Bottle bill passed out of senate could mean sweeping changes to 45-year-old law
CEDAR RAPIDS, Iowa (KCRG) - “This is the first time I’ve seen a bill come out of the chamber since I’ve been in business,” said Troy Willard, CEO of Can Shed in Cedar Rapids.
A bill passed out of the Iowa Senate would mean sweeping changes to Iowa’s 45-year old Bottle Law. Each can have a five-cent deposit. When the bottle is redeemed, the customer gets their five cents back, and the redemption center gets 6 cents for every can and bottle by the distributor. That once-cent profit could jump to three cents and could incentivize redemption centers to open in rural areas.
Aimee Redlinger opened the Old Hospital Bar in Vinton in October of 2021. While business has picked up, she was losing five cents per can because a redemption center wasn’t close enough.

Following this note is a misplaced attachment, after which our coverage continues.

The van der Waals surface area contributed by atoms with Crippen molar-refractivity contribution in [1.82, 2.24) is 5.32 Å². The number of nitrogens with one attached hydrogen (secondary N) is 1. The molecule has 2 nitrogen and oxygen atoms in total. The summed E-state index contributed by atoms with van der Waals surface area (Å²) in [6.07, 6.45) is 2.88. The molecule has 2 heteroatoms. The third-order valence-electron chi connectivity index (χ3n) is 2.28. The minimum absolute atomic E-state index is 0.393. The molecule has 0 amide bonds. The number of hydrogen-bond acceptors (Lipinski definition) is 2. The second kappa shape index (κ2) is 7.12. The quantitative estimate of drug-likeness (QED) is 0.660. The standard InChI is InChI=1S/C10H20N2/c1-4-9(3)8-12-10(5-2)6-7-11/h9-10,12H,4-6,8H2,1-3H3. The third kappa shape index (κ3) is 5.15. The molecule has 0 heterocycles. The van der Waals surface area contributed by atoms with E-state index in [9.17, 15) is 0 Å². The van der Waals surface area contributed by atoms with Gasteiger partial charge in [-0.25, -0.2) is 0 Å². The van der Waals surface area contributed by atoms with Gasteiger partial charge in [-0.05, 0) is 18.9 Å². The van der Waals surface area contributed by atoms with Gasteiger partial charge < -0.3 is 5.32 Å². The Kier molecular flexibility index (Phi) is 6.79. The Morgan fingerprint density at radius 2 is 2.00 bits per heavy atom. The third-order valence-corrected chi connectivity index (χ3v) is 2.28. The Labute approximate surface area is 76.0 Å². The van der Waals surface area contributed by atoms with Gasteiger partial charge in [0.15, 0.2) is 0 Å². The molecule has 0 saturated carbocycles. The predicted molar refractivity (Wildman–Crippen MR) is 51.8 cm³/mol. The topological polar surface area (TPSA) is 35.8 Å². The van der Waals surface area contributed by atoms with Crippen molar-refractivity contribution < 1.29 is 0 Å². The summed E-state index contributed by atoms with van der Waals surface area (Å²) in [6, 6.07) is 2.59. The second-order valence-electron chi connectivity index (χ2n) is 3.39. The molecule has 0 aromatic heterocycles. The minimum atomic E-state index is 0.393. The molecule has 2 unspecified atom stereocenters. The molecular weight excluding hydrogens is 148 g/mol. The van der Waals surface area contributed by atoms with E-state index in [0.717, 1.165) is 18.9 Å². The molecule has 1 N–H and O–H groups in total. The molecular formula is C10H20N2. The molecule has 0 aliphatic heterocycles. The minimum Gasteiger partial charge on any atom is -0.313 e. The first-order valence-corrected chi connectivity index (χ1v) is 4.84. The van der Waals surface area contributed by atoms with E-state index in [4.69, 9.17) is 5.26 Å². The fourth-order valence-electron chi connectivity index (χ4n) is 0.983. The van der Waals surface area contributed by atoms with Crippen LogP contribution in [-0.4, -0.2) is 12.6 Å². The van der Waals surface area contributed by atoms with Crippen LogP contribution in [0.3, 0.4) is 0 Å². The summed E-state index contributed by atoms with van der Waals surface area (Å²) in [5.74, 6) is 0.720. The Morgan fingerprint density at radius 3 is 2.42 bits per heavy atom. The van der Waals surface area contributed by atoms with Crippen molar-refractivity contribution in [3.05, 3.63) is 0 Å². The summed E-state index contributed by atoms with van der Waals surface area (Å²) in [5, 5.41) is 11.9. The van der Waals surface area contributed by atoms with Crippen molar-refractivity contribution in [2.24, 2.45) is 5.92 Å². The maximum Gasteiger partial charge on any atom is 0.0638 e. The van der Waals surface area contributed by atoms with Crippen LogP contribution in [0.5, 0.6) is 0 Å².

“We throw all of our cans in the trash or recycle them,” she said. “Just the amount of labor and timing that would go into this doesn’t make it worth it.”
The proposed law could bring redemption centers to smaller communities. The bill would allow stores to opt out of taking back bottles and cans while increasing the payment redemption centers receive from the redemption center to 8 cents per can. The two-cent increase was supposed to incentivize more redemption centers to open.
“We’d be taking a look at the extra revenues and pilling them into satellite locations, probably some more technology to give customers more options to return their stuff,” said Troy Willard, CEO of Can Shed in Cedar Rapids.
Willard said the bill did have some perks. He’d make more money per can and could expand, but said it didn’t go far enough.
“To have a drop-off day where the handling fee goes up, and all retailers no longer need to redeem cans and bottles before the new redemption system can grow, won’t work,” he said.
The bill needs to be passed through the house before moving to the Governor’s desk; in the meantime, people like Redlinger would continue to lose five cents per can.
“It’s the little things that are missed in rural communities,” she said. “We need to be self-sufficient to make residents’ lives easier.
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